I, ALONG with many others have received an email from Aurora advising me of the changes to the feed in tariff.
I found it interesting that the first paragraph stated, "we are writing to you regarding some upcoming changes to the rate you receive for the excess power you export to the grid from your roof-top solar system”.
My current meter readings are a total of 1045kwh and the feed in tariff is 378kwh.
How can I have excess power?
I can understand if the readings were reversed but not as they stand.
Terry Bellette, Howrah.
No extra cost
AGAIN we see Aurora Energy making misleading statements about the solar feed in tariff.
Yes, the economic regulator is an independent arbitrator of tariffs, but he makes decisions based on submissions by organisations like Aurora Energy and Tasmanian Hydro.
Please explain to me and the public, how paying 26c/kWh to solar electricity producers is going to make electricity to the non-solar user more expensive?
If I receive 26c/kWh and Aurora sell it to my next door neighbour for the same amount, there is no extra cost to anyone.
Please don’t say that this charge includes all cost associated with running the supply chain.
All electricity bills include a separate fixed energy charge irrespective of the electricity used. Solar producers pay this as well.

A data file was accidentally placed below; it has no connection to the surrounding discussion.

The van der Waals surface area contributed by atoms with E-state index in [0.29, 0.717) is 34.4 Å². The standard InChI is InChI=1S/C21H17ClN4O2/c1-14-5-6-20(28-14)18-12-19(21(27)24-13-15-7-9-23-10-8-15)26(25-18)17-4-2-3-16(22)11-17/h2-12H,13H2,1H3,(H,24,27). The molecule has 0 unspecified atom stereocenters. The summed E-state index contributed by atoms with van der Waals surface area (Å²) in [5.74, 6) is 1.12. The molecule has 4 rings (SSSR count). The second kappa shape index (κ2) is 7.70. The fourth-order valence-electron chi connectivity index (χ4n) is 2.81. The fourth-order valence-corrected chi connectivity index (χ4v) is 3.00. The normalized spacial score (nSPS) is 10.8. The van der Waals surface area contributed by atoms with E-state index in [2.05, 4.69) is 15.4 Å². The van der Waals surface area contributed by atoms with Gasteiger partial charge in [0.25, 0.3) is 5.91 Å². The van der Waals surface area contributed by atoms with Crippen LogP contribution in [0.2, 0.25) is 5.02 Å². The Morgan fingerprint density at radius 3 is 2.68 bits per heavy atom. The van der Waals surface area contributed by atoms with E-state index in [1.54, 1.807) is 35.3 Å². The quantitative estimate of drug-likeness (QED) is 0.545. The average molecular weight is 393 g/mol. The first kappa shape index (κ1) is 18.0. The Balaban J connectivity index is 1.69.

Aurora could give 20c/kWh to solar producers and still make a profit of 6c/kWh if it is sold on the 31 tariff.
Also, if these so-called uneconomical solar feed in tariffs would cause other users to pay more, will these people now see a reduction in their electricity charges as the 28c/kWh has been paid to solar producers since 2011.
Because the 28c/kWh has been reduced to 8c/kWh, it seems that Aurora is going to make even more money.
One of the problems is the splitting up of the old Hydro into three.
Hydro Tasmania benefits from solar production in saving water and not using their generators as often.
However, Aurora Energy pays the FIT and gets no financial compensation from Hydro Tasmania for solar produced electricity.
Jeff Jennings, Bridport.
- Preference is given to letters submitted via examiner.com.au and of 150 words or less. Letters can be edited for space, clarity or legal reasons.